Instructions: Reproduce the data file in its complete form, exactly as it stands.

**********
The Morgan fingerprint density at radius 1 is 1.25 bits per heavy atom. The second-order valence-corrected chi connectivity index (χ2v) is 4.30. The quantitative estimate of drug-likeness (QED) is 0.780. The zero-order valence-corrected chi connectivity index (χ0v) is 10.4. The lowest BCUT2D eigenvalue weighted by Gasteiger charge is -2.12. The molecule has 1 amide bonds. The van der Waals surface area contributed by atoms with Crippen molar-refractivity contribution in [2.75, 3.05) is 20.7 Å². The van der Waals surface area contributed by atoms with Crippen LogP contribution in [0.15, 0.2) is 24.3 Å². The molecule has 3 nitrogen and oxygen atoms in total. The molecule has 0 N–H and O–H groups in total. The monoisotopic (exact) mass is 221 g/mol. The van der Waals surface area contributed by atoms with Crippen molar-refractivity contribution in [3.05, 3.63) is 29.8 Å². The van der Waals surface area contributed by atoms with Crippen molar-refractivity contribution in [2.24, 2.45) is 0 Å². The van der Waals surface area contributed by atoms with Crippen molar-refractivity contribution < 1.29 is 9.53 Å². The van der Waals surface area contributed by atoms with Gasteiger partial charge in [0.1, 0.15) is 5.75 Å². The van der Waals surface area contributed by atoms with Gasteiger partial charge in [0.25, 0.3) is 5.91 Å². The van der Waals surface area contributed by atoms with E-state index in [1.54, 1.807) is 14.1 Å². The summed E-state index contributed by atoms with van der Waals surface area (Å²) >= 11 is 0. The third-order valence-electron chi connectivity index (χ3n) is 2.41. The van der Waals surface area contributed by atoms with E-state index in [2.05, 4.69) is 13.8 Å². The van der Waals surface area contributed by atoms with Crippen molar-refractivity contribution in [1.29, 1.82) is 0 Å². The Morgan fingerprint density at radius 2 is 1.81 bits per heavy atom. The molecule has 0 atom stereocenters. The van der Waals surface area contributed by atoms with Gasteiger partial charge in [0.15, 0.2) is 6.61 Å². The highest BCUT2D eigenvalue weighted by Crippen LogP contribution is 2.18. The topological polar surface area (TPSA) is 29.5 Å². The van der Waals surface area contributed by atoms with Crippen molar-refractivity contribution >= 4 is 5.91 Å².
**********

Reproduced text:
The Morgan fingerprint density at radius 1 is 1.25 bits per heavy atom. The second-order valence-corrected chi connectivity index (χ2v) is 4.30. The quantitative estimate of drug-likeness (QED) is 0.780. The zero-order valence-corrected chi connectivity index (χ0v) is 10.4. The lowest BCUT2D eigenvalue weighted by Gasteiger charge is -2.12. The molecule has 1 amide bonds. The van der Waals surface area contributed by atoms with Crippen molar-refractivity contribution in [2.75, 3.05) is 20.7 Å². The van der Waals surface area contributed by atoms with Crippen LogP contribution in [0.15, 0.2) is 24.3 Å². The molecule has 3 nitrogen and oxygen atoms in total. The molecule has 0 N–H and O–H groups in total. The monoisotopic (exact) mass is 221 g/mol. The van der Waals surface area contributed by atoms with Crippen molar-refractivity contribution in [3.05, 3.63) is 29.8 Å². The van der Waals surface area contributed by atoms with Crippen molar-refractivity contribution in [2.24, 2.45) is 0 Å². The van der Waals surface area contributed by atoms with Crippen molar-refractivity contribution < 1.29 is 9.53 Å². The van der Waals surface area contributed by atoms with Gasteiger partial charge in [0.1, 0.15) is 5.75 Å². The van der Waals surface area contributed by atoms with Gasteiger partial charge in [0.25, 0.3) is 5.91 Å². The van der Waals surface area contributed by atoms with E-state index in [1.54, 1.807) is 14.1 Å². The summed E-state index contributed by atoms with van der Waals surface area (Å²) >= 11 is 0. The third-order valence-electron chi connectivity index (χ3n) is 2.41. The van der Waals surface area contributed by atoms with E-state index in [2.05, 4.69) is 13.8 Å². The van der Waals surface area contributed by atoms with Crippen molar-refractivity contribution in [1.29, 1.82) is 0 Å². The Morgan fingerprint density at radius 2 is 1.81 bits per heavy atom. The molecule has 0 atom stereocenters. The van der Waals surface area contributed by atoms with Gasteiger partial charge in [0.15, 0.2) is 6.61 Å². The highest BCUT2D eigenvalue weighted by Crippen LogP contribution is 2.18. The topological polar surface area (TPSA) is 29.5 Å². The van der Waals surface area contributed by atoms with Crippen molar-refractivity contribution >= 4 is 5.91 Å².